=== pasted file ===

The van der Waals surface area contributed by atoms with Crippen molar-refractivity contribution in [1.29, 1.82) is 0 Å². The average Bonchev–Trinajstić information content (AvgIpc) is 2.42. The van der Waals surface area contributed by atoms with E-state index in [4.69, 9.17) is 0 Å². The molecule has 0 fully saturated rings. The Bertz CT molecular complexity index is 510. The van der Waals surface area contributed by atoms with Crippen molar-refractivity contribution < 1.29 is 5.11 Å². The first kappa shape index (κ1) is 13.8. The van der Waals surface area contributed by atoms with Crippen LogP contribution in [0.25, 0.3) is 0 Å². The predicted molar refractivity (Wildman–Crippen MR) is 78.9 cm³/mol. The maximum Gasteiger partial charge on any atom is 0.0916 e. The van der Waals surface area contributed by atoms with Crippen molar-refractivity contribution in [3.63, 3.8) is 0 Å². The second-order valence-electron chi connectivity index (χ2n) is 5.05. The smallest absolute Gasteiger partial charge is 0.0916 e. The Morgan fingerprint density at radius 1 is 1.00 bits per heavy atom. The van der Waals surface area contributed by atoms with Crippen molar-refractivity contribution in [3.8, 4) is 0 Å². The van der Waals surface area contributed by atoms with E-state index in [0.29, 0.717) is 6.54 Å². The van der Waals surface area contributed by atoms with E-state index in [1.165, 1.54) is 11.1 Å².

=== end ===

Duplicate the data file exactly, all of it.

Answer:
The van der Waals surface area contributed by atoms with Crippen molar-refractivity contribution in [1.29, 1.82) is 0 Å². The average Bonchev–Trinajstić information content (AvgIpc) is 2.42. The van der Waals surface area contributed by atoms with E-state index in [4.69, 9.17) is 0 Å². The molecule has 0 fully saturated rings. The Bertz CT molecular complexity index is 510. The van der Waals surface area contributed by atoms with Crippen molar-refractivity contribution < 1.29 is 5.11 Å². The first kappa shape index (κ1) is 13.8. The van der Waals surface area contributed by atoms with Crippen LogP contribution in [0.25, 0.3) is 0 Å². The predicted molar refractivity (Wildman–Crippen MR) is 78.9 cm³/mol. The maximum Gasteiger partial charge on any atom is 0.0916 e. The van der Waals surface area contributed by atoms with Crippen molar-refractivity contribution in [3.63, 3.8) is 0 Å². The second-order valence-electron chi connectivity index (χ2n) is 5.05. The smallest absolute Gasteiger partial charge is 0.0916 e. The Morgan fingerprint density at radius 1 is 1.00 bits per heavy atom. The van der Waals surface area contributed by atoms with Crippen molar-refractivity contribution in [3.8, 4) is 0 Å². The van der Waals surface area contributed by atoms with E-state index in [0.29, 0.717) is 6.54 Å². The van der Waals surface area contributed by atoms with E-state index in [1.165, 1.54) is 11.1 Å².